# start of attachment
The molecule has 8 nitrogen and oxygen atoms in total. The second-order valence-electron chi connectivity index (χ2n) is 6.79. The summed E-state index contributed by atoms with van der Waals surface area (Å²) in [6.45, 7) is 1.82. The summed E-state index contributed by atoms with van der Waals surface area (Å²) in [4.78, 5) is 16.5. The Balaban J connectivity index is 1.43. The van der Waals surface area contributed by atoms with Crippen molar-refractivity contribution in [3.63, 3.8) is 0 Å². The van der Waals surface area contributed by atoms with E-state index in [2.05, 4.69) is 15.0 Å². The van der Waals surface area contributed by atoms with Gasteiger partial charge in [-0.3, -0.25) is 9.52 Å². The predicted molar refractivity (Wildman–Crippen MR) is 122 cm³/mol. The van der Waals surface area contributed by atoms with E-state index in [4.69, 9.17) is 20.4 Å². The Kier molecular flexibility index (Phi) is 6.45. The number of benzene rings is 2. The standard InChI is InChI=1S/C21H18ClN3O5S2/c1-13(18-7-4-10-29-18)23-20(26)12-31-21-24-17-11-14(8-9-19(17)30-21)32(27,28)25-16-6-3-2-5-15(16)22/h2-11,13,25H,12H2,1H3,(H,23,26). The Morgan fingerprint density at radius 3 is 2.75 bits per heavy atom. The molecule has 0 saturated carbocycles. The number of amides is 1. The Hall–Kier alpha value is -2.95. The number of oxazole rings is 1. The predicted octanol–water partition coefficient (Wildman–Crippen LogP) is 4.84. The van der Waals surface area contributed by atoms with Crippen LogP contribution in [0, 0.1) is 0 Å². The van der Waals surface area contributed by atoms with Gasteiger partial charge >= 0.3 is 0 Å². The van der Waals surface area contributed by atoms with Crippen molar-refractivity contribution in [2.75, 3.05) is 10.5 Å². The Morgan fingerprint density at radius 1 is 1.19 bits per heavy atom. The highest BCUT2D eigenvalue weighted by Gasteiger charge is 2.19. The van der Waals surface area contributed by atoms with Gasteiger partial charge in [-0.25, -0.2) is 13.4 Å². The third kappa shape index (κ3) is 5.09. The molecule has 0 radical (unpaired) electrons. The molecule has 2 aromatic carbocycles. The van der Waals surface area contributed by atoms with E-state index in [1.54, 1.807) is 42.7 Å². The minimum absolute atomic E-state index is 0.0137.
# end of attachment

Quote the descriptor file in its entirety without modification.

The molecule has 8 nitrogen and oxygen atoms in total. The second-order valence-electron chi connectivity index (χ2n) is 6.79. The summed E-state index contributed by atoms with van der Waals surface area (Å²) in [6.45, 7) is 1.82. The summed E-state index contributed by atoms with van der Waals surface area (Å²) in [4.78, 5) is 16.5. The Balaban J connectivity index is 1.43. The van der Waals surface area contributed by atoms with Crippen molar-refractivity contribution in [3.63, 3.8) is 0 Å². The van der Waals surface area contributed by atoms with E-state index in [2.05, 4.69) is 15.0 Å². The van der Waals surface area contributed by atoms with Gasteiger partial charge in [-0.3, -0.25) is 9.52 Å². The predicted molar refractivity (Wildman–Crippen MR) is 122 cm³/mol. The van der Waals surface area contributed by atoms with E-state index in [4.69, 9.17) is 20.4 Å². The Kier molecular flexibility index (Phi) is 6.45. The number of benzene rings is 2. The standard InChI is InChI=1S/C21H18ClN3O5S2/c1-13(18-7-4-10-29-18)23-20(26)12-31-21-24-17-11-14(8-9-19(17)30-21)32(27,28)25-16-6-3-2-5-15(16)22/h2-11,13,25H,12H2,1H3,(H,23,26). The Morgan fingerprint density at radius 3 is 2.75 bits per heavy atom. The molecule has 0 saturated carbocycles. The number of amides is 1. The Hall–Kier alpha value is -2.95. The number of oxazole rings is 1. The predicted octanol–water partition coefficient (Wildman–Crippen LogP) is 4.84. The van der Waals surface area contributed by atoms with Crippen LogP contribution in [0, 0.1) is 0 Å². The van der Waals surface area contributed by atoms with Gasteiger partial charge >= 0.3 is 0 Å². The van der Waals surface area contributed by atoms with Crippen molar-refractivity contribution in [2.75, 3.05) is 10.5 Å². The Morgan fingerprint density at radius 1 is 1.19 bits per heavy atom. The highest BCUT2D eigenvalue weighted by Gasteiger charge is 2.19. The van der Waals surface area contributed by atoms with Gasteiger partial charge in [-0.25, -0.2) is 13.4 Å². The third kappa shape index (κ3) is 5.09. The molecule has 0 radical (unpaired) electrons. The molecule has 2 aromatic carbocycles. The van der Waals surface area contributed by atoms with E-state index in [1.54, 1.807) is 42.7 Å². The minimum absolute atomic E-state index is 0.0137.